One-transistor, one-capacitor (1T-1C) DRAM cells have been commercially implemented since at least 1999. They save die area compared to conventional 6-T DRAM cells, use less power, yield better, and exhibit faster access times. Unfortunately, the storage-capacitor element of the cell presents scaling difficulties below 100 nm.
According to the International Technology Roadmap for Semiconductors (ITRS), "Since the DRAM storage capacitor gets physically smaller with scaling, the EOT \[equivalent oxide thickness\] must scale sharply...dielectric materials having high relative dielectric constant will be needed.... All in all, maintaining sufficient storage capacitance will pose an increasingly difficult requirement for continued scaling of DRAM devices."
It's been said that negotiations between Honeywell and Cypress were dragging until Cypress president T.J. Rodgers came upon a technical paper describing SOI as the salvation of the 1-T DRAM. That story makes a certain amount of sense. At CICC in 2002, Pierre C. Fazan (Innovative Silicon Solutions) and Serguei Okhonin, Mikhail Nagoga, and Jean-Michel Sallese (Swiss Federal Institute of Technology) presented a paper called "A Simple 1-Transistor Capacitor-Less Memory Cell for High-Performance DRAMs," which announced development of a one-transistor DRAM cell that used SOI's floating body effect to eliminate the capacitor.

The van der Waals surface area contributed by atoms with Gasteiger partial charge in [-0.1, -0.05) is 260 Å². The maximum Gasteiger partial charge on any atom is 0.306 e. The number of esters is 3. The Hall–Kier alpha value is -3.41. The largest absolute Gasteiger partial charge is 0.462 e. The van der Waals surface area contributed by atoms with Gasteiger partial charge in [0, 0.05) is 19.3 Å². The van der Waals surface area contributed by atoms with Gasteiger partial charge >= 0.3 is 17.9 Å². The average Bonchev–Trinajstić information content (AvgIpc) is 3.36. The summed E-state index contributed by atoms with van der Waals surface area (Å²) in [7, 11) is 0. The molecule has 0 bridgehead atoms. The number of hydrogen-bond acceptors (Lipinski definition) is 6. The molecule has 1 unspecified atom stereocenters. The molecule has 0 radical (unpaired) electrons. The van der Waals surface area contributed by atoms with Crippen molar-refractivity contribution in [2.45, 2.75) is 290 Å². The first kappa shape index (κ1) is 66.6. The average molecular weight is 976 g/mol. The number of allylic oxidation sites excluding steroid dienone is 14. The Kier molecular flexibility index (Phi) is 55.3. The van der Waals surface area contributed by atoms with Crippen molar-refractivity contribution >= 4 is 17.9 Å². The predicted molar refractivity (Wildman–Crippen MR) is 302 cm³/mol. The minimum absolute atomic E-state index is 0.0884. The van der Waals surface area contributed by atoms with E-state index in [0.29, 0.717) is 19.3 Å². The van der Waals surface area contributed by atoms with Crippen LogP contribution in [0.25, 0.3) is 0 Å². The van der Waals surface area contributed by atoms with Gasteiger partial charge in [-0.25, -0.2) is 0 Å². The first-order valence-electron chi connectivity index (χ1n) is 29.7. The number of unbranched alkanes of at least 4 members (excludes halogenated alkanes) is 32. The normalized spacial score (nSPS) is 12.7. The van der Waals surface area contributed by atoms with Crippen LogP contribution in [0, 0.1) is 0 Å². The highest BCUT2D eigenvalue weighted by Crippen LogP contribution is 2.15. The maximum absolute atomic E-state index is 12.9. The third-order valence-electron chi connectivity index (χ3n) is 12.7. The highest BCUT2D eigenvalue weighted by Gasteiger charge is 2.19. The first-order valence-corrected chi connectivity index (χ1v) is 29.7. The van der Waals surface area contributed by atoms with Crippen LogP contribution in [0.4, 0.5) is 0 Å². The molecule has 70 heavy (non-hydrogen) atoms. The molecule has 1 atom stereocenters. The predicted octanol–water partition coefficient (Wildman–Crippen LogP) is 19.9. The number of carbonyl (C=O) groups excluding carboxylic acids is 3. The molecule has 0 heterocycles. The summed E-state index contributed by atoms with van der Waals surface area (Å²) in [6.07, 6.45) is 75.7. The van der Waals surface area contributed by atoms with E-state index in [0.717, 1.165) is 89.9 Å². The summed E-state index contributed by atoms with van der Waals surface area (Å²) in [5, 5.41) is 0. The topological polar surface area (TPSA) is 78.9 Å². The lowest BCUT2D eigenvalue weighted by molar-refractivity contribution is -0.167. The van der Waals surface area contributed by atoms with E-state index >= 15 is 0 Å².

To store a binary 1 in these N-MOSFET 1-T cells, a positive drain voltage pulse creates an excess positive charge in the device body via the impact-ionization mechanism. This increases the channel current. To store a binary 0, positive drain and gate voltage pulses create an excess negative charge in the body by removing holes, which decreases Ids.
Reading is accomplished during refresh by comparing channel current in the cell with the current in a reference cell. Reads made at low drain voltages won't affect the states of the read cell or the reference cell, and reading during refresh interval doesn't disturb the stored information.